The Fly


In the poem, " The Fly", much vivid imagery is employed in
creating a graphic depiction of the housefly as a filthy,
disease ridden scourge of man. The author, having obviously
spent a great deal of time observing and noting the
characteristics of the housefly, creates a vivid summation
of his observations and feelings about his subject. The
descriptions and non-subtle metaphors are unique, to say
the least. While the subject matter may seem too trivial to
allow the poem to be taken seriously, it is nevertheless
deserving of study. This poem shows a great deal of
imagination on the part of the author. Few people would
undertake such a detailed literal study of such a lowly
creature. The end result, however, is an entertaining and
unusual perspective on a universal enemy of mankind.
The opening stanza sets the stage for the depiction of the
fly in the rest of the poem. The first line, which begins
describing the fly with "O hideous little bat, the size of
snot," immediately introduces the atmosphere of what is to
follow. The lines that follow describe a creature that is
lowly and parasitic, yet well suited to the world in which
it lives.
The second stanza depicts the fly flying as a minute
messenger of filth and disease. It is described landing on
the heap of dung, then contaminating all that is clean with
its filth and decay. Its hungry burrowing and laying of
maggots in a dead body is described, as is its perpetual
shyness from its adversary, man.
In the third section, the fly's close interaction with
those that would destroy it, is discussed. The horse is
shown as being its mortal enemy, sweeping it with what the
fly sees as the hurricane force of its tail. The author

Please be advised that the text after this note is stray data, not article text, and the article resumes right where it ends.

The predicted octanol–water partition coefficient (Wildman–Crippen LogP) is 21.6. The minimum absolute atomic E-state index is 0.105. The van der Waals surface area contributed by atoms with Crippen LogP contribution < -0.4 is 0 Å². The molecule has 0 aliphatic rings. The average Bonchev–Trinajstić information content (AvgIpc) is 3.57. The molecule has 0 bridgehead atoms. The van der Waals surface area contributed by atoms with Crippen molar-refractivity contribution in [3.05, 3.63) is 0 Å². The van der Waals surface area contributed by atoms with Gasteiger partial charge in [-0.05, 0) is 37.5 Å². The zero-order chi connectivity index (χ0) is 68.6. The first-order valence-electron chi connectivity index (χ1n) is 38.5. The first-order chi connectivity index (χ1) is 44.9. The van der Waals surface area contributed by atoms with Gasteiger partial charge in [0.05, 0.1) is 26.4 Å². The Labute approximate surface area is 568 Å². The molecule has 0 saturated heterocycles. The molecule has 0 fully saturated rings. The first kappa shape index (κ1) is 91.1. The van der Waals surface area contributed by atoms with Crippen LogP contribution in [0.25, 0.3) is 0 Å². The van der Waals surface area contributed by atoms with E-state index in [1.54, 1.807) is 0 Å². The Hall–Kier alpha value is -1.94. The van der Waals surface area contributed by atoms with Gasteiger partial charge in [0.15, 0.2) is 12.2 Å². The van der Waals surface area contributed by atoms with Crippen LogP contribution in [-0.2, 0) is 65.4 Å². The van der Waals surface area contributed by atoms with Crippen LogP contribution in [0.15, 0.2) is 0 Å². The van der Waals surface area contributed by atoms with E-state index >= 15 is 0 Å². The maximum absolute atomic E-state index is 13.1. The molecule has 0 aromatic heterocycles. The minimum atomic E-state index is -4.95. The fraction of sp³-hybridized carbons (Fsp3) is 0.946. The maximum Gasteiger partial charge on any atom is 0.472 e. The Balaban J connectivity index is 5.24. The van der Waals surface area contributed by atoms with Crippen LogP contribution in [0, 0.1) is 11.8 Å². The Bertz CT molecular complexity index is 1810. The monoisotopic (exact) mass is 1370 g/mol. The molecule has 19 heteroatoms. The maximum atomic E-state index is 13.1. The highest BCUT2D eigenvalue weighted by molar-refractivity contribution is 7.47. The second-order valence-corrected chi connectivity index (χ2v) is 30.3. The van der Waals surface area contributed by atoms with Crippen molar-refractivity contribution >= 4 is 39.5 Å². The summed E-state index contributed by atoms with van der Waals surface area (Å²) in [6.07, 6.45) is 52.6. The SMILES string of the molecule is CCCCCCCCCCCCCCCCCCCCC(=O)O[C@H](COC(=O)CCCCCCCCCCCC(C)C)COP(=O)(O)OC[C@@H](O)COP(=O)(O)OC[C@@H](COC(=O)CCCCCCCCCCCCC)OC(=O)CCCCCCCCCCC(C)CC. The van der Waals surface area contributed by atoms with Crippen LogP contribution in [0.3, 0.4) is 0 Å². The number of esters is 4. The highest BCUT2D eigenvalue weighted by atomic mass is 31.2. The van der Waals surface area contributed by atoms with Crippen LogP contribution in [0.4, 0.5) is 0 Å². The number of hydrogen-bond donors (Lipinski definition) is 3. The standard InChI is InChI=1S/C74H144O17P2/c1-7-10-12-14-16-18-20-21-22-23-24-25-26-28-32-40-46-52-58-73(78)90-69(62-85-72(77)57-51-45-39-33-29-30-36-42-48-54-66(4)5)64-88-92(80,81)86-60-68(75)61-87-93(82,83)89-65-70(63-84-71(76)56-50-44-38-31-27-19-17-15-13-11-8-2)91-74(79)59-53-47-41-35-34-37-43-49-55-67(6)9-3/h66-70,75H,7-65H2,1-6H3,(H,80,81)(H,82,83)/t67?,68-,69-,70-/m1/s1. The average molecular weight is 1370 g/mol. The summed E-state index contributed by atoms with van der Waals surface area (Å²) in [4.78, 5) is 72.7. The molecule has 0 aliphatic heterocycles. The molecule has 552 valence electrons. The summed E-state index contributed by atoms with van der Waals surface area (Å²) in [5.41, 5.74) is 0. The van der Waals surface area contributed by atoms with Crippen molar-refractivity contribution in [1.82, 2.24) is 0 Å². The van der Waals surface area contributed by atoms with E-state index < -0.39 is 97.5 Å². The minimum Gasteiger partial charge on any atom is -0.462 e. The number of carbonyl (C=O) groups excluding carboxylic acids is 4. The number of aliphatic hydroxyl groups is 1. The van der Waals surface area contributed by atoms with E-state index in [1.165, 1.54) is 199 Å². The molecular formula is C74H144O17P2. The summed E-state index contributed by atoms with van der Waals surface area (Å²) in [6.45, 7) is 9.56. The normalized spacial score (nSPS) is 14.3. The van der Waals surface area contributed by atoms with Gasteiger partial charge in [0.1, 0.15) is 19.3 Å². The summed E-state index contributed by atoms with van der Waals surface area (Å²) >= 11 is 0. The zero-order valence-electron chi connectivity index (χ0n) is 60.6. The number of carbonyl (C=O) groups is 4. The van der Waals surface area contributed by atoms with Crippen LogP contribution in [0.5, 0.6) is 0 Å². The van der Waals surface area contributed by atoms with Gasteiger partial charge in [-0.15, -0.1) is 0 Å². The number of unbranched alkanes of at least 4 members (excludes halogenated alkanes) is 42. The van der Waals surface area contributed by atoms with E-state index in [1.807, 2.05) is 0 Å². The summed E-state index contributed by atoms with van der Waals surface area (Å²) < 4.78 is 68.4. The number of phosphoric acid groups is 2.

shows how the fly dares to rest on the hand of its most
dangerous adversary then swiftly flies from his reach, as
if taunting him. He shows how the fly dares also to return
to continually harass his opponent.
The fourth stanza describes the countermeasures employed by
men to destroy the fly. He shows how children try to smash
them in their hands, how wives resort to using poisons to
kill the fly, and how the fly struggles, trapped in sticky
flypaper, with his wings useless unable to carry him off.
The author illustrates that the peace of the man is the
death of the fly.
The fifth, and next to last, stanza shows demonstrates how
passionately the author hates the fly, and the great
pleasure he takes in his destruction. He describes how as a
man he mangles and destroys the tiny fly, crushing him,
smashing his minuscule body, and exposing his vitals. The
author shows how his hatred of this filthy creature is
physically displayed.
The last stanza describes how the author walks as a giant
among the bodies of dead flies strewn across his floor. He
describes sweeping up the bodies of his victims, the sight
of which is vomit inducing. He concludes by describing the
image of one convulsively fighting itself, falling, then
dying among three of his kind, which he describes as
"cannibals," as eager to indulge in the flesh of their own
kind as they are to enjoy any other meal.
The imagery presented in this poem, though somewhat
unusual, is a superb example of how vividly and
passionately poetry can express something, even something
as trivial as a man's battle against the fly. The strong
overstatement of this poem also makes it entertaining. This
poem thus creates an interesting effect for the reader,
using this combination of overstatement and descriptive
imagery. This combination results in a highly captivating
and intriguing poem that, if merely for the imagery alone,
is worthwhile reading. 


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